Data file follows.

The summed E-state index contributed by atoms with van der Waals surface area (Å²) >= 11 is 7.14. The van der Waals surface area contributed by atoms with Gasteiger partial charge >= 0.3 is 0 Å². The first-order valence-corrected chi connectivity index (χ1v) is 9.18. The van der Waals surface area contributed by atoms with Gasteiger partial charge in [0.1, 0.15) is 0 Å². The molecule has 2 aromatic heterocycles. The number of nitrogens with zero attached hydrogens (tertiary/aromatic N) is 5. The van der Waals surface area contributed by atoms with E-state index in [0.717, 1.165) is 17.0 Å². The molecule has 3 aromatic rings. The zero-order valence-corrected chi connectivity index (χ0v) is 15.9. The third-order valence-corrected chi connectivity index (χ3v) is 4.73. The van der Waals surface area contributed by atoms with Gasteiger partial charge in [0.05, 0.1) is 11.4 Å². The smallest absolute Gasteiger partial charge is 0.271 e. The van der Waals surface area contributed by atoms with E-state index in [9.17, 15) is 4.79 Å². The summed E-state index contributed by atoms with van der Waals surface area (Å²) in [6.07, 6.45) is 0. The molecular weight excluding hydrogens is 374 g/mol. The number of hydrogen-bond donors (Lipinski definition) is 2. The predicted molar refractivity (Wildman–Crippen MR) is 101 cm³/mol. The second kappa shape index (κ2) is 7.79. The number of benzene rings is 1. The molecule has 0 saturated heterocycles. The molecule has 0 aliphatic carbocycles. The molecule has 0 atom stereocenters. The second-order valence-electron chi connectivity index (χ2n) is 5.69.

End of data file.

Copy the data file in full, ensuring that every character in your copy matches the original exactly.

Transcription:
The summed E-state index contributed by atoms with van der Waals surface area (Å²) >= 11 is 7.14. The van der Waals surface area contributed by atoms with Gasteiger partial charge >= 0.3 is 0 Å². The first-order valence-corrected chi connectivity index (χ1v) is 9.18. The van der Waals surface area contributed by atoms with Gasteiger partial charge in [0.1, 0.15) is 0 Å². The molecule has 2 aromatic heterocycles. The number of nitrogens with zero attached hydrogens (tertiary/aromatic N) is 5. The van der Waals surface area contributed by atoms with E-state index in [0.717, 1.165) is 17.0 Å². The molecule has 3 aromatic rings. The zero-order valence-corrected chi connectivity index (χ0v) is 15.9. The third-order valence-corrected chi connectivity index (χ3v) is 4.73. The van der Waals surface area contributed by atoms with Gasteiger partial charge in [0.05, 0.1) is 11.4 Å². The smallest absolute Gasteiger partial charge is 0.271 e. The van der Waals surface area contributed by atoms with E-state index in [9.17, 15) is 4.79 Å². The summed E-state index contributed by atoms with van der Waals surface area (Å²) in [6.07, 6.45) is 0. The molecular weight excluding hydrogens is 374 g/mol. The number of hydrogen-bond donors (Lipinski definition) is 2. The predicted molar refractivity (Wildman–Crippen MR) is 101 cm³/mol. The second kappa shape index (κ2) is 7.79. The number of benzene rings is 1. The molecule has 0 saturated heterocycles. The molecule has 0 aliphatic carbocycles. The molecule has 0 atom stereocenters. The second-order valence-electron chi connectivity index (χ2n) is 5.69.